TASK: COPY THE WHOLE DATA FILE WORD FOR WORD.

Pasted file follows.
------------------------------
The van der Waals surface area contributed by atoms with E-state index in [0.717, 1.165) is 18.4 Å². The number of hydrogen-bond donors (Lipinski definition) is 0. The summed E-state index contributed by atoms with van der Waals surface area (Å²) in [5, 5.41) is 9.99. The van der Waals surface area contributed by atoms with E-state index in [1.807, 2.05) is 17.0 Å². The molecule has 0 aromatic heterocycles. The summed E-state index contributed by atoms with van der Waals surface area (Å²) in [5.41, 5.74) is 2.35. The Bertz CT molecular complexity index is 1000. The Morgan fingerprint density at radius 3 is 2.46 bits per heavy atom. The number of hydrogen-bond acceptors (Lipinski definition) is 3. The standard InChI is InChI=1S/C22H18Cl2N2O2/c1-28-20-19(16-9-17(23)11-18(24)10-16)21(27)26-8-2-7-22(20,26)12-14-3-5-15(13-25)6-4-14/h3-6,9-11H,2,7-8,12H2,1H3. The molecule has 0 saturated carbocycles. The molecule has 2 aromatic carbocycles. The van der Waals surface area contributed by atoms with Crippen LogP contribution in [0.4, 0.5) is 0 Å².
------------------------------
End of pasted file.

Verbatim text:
The van der Waals surface area contributed by atoms with E-state index in [0.717, 1.165) is 18.4 Å². The number of hydrogen-bond donors (Lipinski definition) is 0. The summed E-state index contributed by atoms with van der Waals surface area (Å²) in [5, 5.41) is 9.99. The van der Waals surface area contributed by atoms with E-state index in [1.807, 2.05) is 17.0 Å². The molecule has 0 aromatic heterocycles. The summed E-state index contributed by atoms with van der Waals surface area (Å²) in [5.41, 5.74) is 2.35. The Bertz CT molecular complexity index is 1000. The Morgan fingerprint density at radius 3 is 2.46 bits per heavy atom. The number of hydrogen-bond acceptors (Lipinski definition) is 3. The standard InChI is InChI=1S/C22H18Cl2N2O2/c1-28-20-19(16-9-17(23)11-18(24)10-16)21(27)26-8-2-7-22(20,26)12-14-3-5-15(13-25)6-4-14/h3-6,9-11H,2,7-8,12H2,1H3. The molecule has 0 saturated carbocycles. The molecule has 2 aromatic carbocycles. The van der Waals surface area contributed by atoms with Crippen LogP contribution in [0.4, 0.5) is 0 Å².